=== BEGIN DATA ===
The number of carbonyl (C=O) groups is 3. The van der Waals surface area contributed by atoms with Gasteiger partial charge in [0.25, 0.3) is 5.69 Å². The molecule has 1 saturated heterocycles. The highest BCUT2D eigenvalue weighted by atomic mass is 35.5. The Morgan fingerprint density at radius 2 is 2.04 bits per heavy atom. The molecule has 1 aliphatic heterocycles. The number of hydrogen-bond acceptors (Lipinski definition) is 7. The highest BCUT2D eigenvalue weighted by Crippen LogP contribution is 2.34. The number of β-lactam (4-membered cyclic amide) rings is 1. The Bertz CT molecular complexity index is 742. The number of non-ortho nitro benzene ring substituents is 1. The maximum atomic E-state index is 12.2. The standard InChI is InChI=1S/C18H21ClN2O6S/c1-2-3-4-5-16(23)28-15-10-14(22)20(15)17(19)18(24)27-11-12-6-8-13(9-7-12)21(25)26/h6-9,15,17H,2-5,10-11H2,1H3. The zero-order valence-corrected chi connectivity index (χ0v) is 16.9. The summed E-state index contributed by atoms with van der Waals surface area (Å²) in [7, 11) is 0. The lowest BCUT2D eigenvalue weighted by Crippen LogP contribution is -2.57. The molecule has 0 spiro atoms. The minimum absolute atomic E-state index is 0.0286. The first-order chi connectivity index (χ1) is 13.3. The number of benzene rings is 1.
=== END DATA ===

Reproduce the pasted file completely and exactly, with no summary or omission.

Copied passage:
The number of carbonyl (C=O) groups is 3. The van der Waals surface area contributed by atoms with Gasteiger partial charge in [0.25, 0.3) is 5.69 Å². The molecule has 1 saturated heterocycles. The highest BCUT2D eigenvalue weighted by atomic mass is 35.5. The Morgan fingerprint density at radius 2 is 2.04 bits per heavy atom. The molecule has 1 aliphatic heterocycles. The number of hydrogen-bond acceptors (Lipinski definition) is 7. The highest BCUT2D eigenvalue weighted by Crippen LogP contribution is 2.34. The number of β-lactam (4-membered cyclic amide) rings is 1. The Bertz CT molecular complexity index is 742. The number of non-ortho nitro benzene ring substituents is 1. The maximum atomic E-state index is 12.2. The standard InChI is InChI=1S/C18H21ClN2O6S/c1-2-3-4-5-16(23)28-15-10-14(22)20(15)17(19)18(24)27-11-12-6-8-13(9-7-12)21(25)26/h6-9,15,17H,2-5,10-11H2,1H3. The zero-order valence-corrected chi connectivity index (χ0v) is 16.9. The summed E-state index contributed by atoms with van der Waals surface area (Å²) in [7, 11) is 0. The lowest BCUT2D eigenvalue weighted by Crippen LogP contribution is -2.57. The molecule has 0 spiro atoms. The minimum absolute atomic E-state index is 0.0286. The first-order chi connectivity index (χ1) is 13.3. The number of benzene rings is 1.